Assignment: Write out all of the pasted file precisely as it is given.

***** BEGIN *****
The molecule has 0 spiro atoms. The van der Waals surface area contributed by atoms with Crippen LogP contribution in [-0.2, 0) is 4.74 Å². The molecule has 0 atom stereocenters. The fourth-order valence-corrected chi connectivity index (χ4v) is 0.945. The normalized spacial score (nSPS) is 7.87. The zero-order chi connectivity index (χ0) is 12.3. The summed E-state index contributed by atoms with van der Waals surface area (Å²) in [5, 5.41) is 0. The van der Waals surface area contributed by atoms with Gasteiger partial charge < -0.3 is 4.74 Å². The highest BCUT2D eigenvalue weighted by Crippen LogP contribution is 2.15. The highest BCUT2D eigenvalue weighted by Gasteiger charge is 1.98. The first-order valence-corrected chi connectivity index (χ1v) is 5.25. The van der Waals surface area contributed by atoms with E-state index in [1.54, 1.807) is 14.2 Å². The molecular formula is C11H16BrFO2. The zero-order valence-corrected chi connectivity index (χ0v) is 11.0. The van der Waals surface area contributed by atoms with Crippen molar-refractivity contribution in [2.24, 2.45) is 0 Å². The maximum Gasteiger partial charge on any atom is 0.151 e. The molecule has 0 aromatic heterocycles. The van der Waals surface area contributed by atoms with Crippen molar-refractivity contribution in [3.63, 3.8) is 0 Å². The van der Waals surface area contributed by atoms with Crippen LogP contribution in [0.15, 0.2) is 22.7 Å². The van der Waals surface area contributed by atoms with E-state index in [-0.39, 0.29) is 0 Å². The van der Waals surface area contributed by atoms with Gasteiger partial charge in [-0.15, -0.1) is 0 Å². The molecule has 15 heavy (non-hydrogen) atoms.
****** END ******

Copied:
The molecule has 0 spiro atoms. The van der Waals surface area contributed by atoms with Crippen LogP contribution in [-0.2, 0) is 4.74 Å². The molecule has 0 atom stereocenters. The fourth-order valence-corrected chi connectivity index (χ4v) is 0.945. The normalized spacial score (nSPS) is 7.87. The zero-order chi connectivity index (χ0) is 12.3. The summed E-state index contributed by atoms with van der Waals surface area (Å²) in [5, 5.41) is 0. The van der Waals surface area contributed by atoms with Gasteiger partial charge < -0.3 is 4.74 Å². The highest BCUT2D eigenvalue weighted by Crippen LogP contribution is 2.15. The highest BCUT2D eigenvalue weighted by Gasteiger charge is 1.98. The first-order valence-corrected chi connectivity index (χ1v) is 5.25. The van der Waals surface area contributed by atoms with E-state index in [1.54, 1.807) is 14.2 Å². The molecular formula is C11H16BrFO2. The zero-order valence-corrected chi connectivity index (χ0v) is 11.0. The van der Waals surface area contributed by atoms with Crippen molar-refractivity contribution in [2.24, 2.45) is 0 Å². The maximum Gasteiger partial charge on any atom is 0.151 e. The molecule has 0 aromatic heterocycles. The van der Waals surface area contributed by atoms with Crippen molar-refractivity contribution in [3.63, 3.8) is 0 Å². The van der Waals surface area contributed by atoms with Crippen LogP contribution in [0.15, 0.2) is 22.7 Å². The van der Waals surface area contributed by atoms with E-state index in [-0.39, 0.29) is 0 Å². The van der Waals surface area contributed by atoms with Gasteiger partial charge in [-0.15, -0.1) is 0 Å². The molecule has 15 heavy (non-hydrogen) atoms.